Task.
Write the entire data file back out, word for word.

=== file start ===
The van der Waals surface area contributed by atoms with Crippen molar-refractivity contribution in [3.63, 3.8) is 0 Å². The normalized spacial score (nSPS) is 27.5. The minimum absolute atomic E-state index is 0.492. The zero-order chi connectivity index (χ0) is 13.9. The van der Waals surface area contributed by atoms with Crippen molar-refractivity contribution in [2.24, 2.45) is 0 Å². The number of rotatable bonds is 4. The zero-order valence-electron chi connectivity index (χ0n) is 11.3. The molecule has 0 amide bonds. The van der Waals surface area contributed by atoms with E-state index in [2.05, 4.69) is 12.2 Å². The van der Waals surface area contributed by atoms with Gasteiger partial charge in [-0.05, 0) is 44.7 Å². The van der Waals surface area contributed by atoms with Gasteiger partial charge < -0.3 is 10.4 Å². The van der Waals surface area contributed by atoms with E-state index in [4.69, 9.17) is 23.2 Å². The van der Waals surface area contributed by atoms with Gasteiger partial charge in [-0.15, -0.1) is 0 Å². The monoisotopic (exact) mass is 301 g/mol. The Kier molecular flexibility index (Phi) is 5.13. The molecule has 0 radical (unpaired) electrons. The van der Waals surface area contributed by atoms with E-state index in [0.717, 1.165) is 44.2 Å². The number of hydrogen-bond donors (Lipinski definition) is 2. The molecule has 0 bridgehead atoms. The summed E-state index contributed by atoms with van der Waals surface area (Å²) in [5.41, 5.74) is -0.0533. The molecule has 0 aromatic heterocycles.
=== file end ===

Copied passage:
The van der Waals surface area contributed by atoms with Crippen molar-refractivity contribution in [3.63, 3.8) is 0 Å². The normalized spacial score (nSPS) is 27.5. The minimum absolute atomic E-state index is 0.492. The zero-order chi connectivity index (χ0) is 13.9. The van der Waals surface area contributed by atoms with Crippen molar-refractivity contribution in [2.24, 2.45) is 0 Å². The number of rotatable bonds is 4. The zero-order valence-electron chi connectivity index (χ0n) is 11.3. The molecule has 0 amide bonds. The van der Waals surface area contributed by atoms with E-state index in [2.05, 4.69) is 12.2 Å². The van der Waals surface area contributed by atoms with Gasteiger partial charge in [-0.05, 0) is 44.7 Å². The van der Waals surface area contributed by atoms with Gasteiger partial charge < -0.3 is 10.4 Å². The van der Waals surface area contributed by atoms with E-state index in [4.69, 9.17) is 23.2 Å². The van der Waals surface area contributed by atoms with Gasteiger partial charge in [-0.15, -0.1) is 0 Å². The monoisotopic (exact) mass is 301 g/mol. The Kier molecular flexibility index (Phi) is 5.13. The molecule has 0 radical (unpaired) electrons. The van der Waals surface area contributed by atoms with E-state index in [0.717, 1.165) is 44.2 Å². The number of hydrogen-bond donors (Lipinski definition) is 2. The molecule has 0 bridgehead atoms. The summed E-state index contributed by atoms with van der Waals surface area (Å²) in [5.41, 5.74) is -0.0533. The molecule has 0 aromatic heterocycles.